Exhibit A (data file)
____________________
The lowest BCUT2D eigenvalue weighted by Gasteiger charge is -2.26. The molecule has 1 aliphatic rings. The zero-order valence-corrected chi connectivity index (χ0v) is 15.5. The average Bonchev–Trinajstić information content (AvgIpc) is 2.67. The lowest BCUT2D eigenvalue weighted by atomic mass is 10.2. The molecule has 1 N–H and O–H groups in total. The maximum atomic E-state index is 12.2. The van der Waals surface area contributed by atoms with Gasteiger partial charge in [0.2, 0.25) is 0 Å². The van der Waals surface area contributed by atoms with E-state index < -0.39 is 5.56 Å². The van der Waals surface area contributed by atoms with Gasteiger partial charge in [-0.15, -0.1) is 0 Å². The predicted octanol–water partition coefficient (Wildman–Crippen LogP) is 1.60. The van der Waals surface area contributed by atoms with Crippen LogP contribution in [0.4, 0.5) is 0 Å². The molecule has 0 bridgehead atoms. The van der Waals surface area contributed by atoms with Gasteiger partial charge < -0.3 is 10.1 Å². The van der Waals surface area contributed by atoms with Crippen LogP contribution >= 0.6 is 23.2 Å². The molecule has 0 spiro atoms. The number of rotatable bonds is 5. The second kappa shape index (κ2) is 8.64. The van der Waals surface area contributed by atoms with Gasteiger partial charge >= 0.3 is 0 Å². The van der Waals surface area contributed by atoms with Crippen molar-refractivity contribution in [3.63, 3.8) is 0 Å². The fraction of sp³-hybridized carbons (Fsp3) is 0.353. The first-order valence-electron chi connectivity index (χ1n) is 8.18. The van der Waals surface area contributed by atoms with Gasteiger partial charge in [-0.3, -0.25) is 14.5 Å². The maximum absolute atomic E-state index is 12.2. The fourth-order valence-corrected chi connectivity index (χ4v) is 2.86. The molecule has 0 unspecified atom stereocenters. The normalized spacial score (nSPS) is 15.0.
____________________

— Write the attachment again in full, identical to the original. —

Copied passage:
The lowest BCUT2D eigenvalue weighted by Gasteiger charge is -2.26. The molecule has 1 aliphatic rings. The zero-order valence-corrected chi connectivity index (χ0v) is 15.5. The average Bonchev–Trinajstić information content (AvgIpc) is 2.67. The lowest BCUT2D eigenvalue weighted by atomic mass is 10.2. The molecule has 1 N–H and O–H groups in total. The maximum atomic E-state index is 12.2. The van der Waals surface area contributed by atoms with Gasteiger partial charge in [0.2, 0.25) is 0 Å². The van der Waals surface area contributed by atoms with E-state index < -0.39 is 5.56 Å². The van der Waals surface area contributed by atoms with Gasteiger partial charge in [-0.15, -0.1) is 0 Å². The predicted octanol–water partition coefficient (Wildman–Crippen LogP) is 1.60. The van der Waals surface area contributed by atoms with Crippen LogP contribution in [0.4, 0.5) is 0 Å². The molecule has 0 bridgehead atoms. The van der Waals surface area contributed by atoms with Gasteiger partial charge < -0.3 is 10.1 Å². The van der Waals surface area contributed by atoms with Crippen LogP contribution >= 0.6 is 23.2 Å². The molecule has 0 spiro atoms. The number of rotatable bonds is 5. The second kappa shape index (κ2) is 8.64. The van der Waals surface area contributed by atoms with Gasteiger partial charge >= 0.3 is 0 Å². The van der Waals surface area contributed by atoms with Crippen molar-refractivity contribution in [3.63, 3.8) is 0 Å². The fraction of sp³-hybridized carbons (Fsp3) is 0.353. The first-order valence-electron chi connectivity index (χ1n) is 8.18. The van der Waals surface area contributed by atoms with Gasteiger partial charge in [-0.3, -0.25) is 14.5 Å². The maximum absolute atomic E-state index is 12.2. The fourth-order valence-corrected chi connectivity index (χ4v) is 2.86. The molecule has 0 unspecified atom stereocenters. The normalized spacial score (nSPS) is 15.0.